The good, the sweet, the poetic

The heavy-lifting of moving and setting up a household in San Miguel de Allende is done. Without a job to go to my days are my own and, while it may not last forever (what does?), it’s good to be retired. Of course there are days when I don’t know what to do with myself, though I could always dust, but I get to figure out what’s important on my own schedule.

Thus, as a means to impose self-discipline, I’m beginning Julia Cameron’s excellent course again:

We’ll see …

The Sweet

For some reason the woman who handles expat accounts at my bank and I hug each other as if we really mean it.  Today was banking day and again, we lit up on sight.  She shepherds me through the process and we kibbitz while we’re waiting in line.  Often one of us will give the other one a hug while commiserating over very hot or too cold apartments, the absurdity of computer systems on a tantrum,or the difficulties in setting aside enough money for family birthdays. I can’t help but to contrast her personality, and the authentic smiles of so many Mexicans working here, with the typically harassed attitude at many services in the states.

Don’t get me wrong.  There are plenty of sullen workers in San Miguel too, but if I can break through some of those masks I find there is a warmth of personality here that’s rather extraordinary.  Actually, it’s lovely.

The Poetic

There’s a jacaranda tree in the middle of my patio.  The last few nights the full moon has filtered through the branches to form a theatrical scrim on the flag stone. The dogs play in and out of the pale light and I imagine that they’re choreographed like Nutcracker animals. Last night, in my furry bathrobe, I twirled under the tree with them.

Until Panda grabbed the end of my sash and pulled with all his might. Trance broken, memory sealed.

Lincoln loyalty

Here’s Bella’s update:

“Well Jackie, this dog continues to amaze!  He is so loved and adored by all who meet him that I feel like I’ve got the next dalai lama in my care.  His sweetness reigns, but he is definitely feeling more confident and I have to really keep an eye on who’s wearing the leader hat.  I’ve given in on him sleeping in my bed (think you saw photographic evidence in my last letter!) although he tends towards the foot of it and still spends a good chunk on the floor.  And he hops up on any couch he feels like….since he doesnt shed it doesnt bother me, and he feels so much like a family member—dont think it wil be a big issue because, honestly he prefers the floor (unless I have company and then he wants to sit up with the big people)  He just not an abuser of his privileges and so it’s easy to extend them. Plus his FACE could launch a 1000 ships!”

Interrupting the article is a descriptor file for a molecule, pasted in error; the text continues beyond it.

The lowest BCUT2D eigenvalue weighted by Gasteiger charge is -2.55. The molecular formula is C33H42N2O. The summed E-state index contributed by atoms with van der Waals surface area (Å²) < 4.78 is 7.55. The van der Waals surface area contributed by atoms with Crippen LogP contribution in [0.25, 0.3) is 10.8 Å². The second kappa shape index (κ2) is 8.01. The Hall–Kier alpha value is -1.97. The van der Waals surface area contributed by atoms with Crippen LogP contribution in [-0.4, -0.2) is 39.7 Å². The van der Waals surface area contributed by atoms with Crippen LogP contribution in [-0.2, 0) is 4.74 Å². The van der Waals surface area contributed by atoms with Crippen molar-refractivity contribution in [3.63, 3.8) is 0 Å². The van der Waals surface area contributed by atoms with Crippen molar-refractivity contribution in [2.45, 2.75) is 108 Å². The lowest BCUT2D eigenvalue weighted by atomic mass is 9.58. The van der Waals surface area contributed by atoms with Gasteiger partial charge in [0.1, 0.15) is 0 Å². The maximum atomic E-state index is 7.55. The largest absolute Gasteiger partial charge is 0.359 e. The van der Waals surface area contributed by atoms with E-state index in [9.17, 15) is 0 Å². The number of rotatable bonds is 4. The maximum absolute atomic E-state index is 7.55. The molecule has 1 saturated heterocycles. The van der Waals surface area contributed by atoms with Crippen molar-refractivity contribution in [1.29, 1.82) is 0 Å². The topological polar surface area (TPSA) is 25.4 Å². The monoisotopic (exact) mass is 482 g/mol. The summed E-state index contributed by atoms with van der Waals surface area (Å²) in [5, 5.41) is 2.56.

I’d say we have a successful adoption, eh?

In other news, our house guest Panda has turned out to be an uber-barker, nipper, chewer, and champion chow-hound who would bring down a buffalo if it was bleeding. Just like all the other 8-month old puppies out there, he bears constant watching.

Fortunately Mia treats him like the puppy he is, and most fortunately for him he backs off when she lowers the boom.

Now if I could only train him not to bark at every frigging sound.

Argggh.

Six months in San Miguel de Allende: Water

“By the way,” I ask brightly, “how’s the water pressure at your place?”

I *wish* I had this much pressure!

Nine out of ten people smile wryly, arch an eyebrow, or heave a small sigh.  Granted, I haven’t taken a scientific survey, but here are some explanations I’ve been offered:

“Welcome to the third world.”

“Well, you see, in the non-industrialized nations the water systems are built on the principle of gravity. Most people have their water tank on their roof …”  [Not being a water systems engineer, this doesn’t seem helpful because it makes me think the water should come down harder.]”

“There are so many minerals in San Miguel’s water, maybe the pipe is clogged.” [Hidden costs alert – your landlord will not investigate or clean your pipe.]

And from my Mexican neighbors across the street, wry smile, arched eyebrow and small sigh combined. “Our shower is… o.k., but we only get a trickle out of our sinks.”

It’s the little things that getcha.

Like not having a decent shower for six months, or the mineral content in San Miguel’s water.